OTTAWA -- Health Canada has approved a new rapid nasal swab for COVID-19, and Prime Minister Justin Trudeau said that "in the coming weeks," Canadians will be able to access the new test that can deliver results within minutes.

"In the coming weeks, the Abbott ID NOW rapid test will be deployed to help Canadians across the country with rapid testing," said Trudeau in response to questioning from Conservative health critic Michelle Rempel Garner about how long it will take to see these new devices on the front lines of the public health crisis.

The new rapid tests will be deployed to the provinces to increase surge capacity and help avoid more backlogs as the pandemic continues to worsen, the prime minister said. The approval was issued under an interim order related to importing devices to be used in the COVID-19 fight.

"From the very beginning, we've worked with all the provincial authorities, all Health Canada experts to ensure that the products we're approving here in Canada are done quickly, but are also safe for Canadians," Trudeau said.

On Wednesday, the federal government announced plans to purchase 7.9 million of these point-of-care tests and 3,800 test analyzing devices from Abbott Rapid Diagnostics, pending Health Canada's sign off.

That approval has now been granted by the federal health agency. It is not the first rapid test to be approved by the regulator, nor is it the first quick test the federal government has procured, but it is the largest to-date.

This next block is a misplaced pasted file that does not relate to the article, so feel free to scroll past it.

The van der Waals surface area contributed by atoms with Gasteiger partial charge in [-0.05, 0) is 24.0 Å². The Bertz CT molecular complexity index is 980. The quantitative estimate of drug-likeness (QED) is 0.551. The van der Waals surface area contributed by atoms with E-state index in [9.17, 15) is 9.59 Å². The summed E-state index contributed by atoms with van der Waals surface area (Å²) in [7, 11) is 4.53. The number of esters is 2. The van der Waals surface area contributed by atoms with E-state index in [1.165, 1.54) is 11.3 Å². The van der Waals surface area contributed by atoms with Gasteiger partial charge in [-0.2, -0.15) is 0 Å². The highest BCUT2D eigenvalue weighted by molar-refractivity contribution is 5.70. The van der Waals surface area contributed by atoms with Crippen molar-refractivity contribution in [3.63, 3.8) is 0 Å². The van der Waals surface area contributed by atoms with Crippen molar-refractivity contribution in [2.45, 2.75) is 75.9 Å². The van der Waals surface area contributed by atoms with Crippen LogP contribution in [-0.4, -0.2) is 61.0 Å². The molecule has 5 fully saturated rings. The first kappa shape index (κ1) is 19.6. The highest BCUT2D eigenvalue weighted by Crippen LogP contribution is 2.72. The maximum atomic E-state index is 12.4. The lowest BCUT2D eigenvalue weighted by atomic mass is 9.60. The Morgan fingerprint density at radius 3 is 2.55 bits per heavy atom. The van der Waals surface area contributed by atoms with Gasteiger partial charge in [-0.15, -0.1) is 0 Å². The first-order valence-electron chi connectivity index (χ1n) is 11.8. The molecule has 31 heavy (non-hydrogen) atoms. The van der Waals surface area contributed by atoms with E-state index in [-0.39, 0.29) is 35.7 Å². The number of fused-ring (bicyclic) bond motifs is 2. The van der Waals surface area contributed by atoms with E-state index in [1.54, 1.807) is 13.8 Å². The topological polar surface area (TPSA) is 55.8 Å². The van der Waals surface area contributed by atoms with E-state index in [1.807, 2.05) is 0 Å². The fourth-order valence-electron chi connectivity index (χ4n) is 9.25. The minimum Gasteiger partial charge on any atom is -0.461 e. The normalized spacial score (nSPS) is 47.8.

The deal to procure the new testing devices came amid considerable pressure for the federal government to provide a faster form of testing to address what's become hours-long lineups and days-long waits for results in some cities.

On Tuesday, the federal government published new advice for companies looking to get Health Canada approval for rapid COVID-19 tests, with officials expressing caution about the faster testing options still not being effective enough to be cleared for use in Canada despite them already being implemented in other countries.

“Health Canada is reviewing a range of simpler to use and faster tests. As the regulator, Health Canada is responsible for ensuring the safety, effectiveness, and quality of all tests, which is crucial for disease management,” said Chief Public Health Officer Dr. Theresa Tam. “For example, an underperforming test could result in a high number of false negative results, where people think they aren't infected when they are, leading to unintentional exposures. This is why the review process is so important, and why no corners can be cut.”

The Abbott test was one of approximately a dozen rapid tests awaiting approval by Canada’s federal health agency.

Health Minister Patty Hajdu said that Health Canada is aiming to review tests and grant approvals within 40 days of an application, and that as those evaluations continue: "you can anticipate more approvals."

In a statement about the new approval, Ontario Premier Doug Ford said that he'd also like more information about when these rapid tests will be deployed to where they are needed most, including remote and Indigenous communities and long-term care homes.

"We would expect them to be delivered as quickly as possible. We don’t have a moment to spare as cases continue to rise," Ford said, calling on further approvals of other similar devices. "The more types of tests we have access to the better we are able to identify cases and stop the spread of COVID-19.”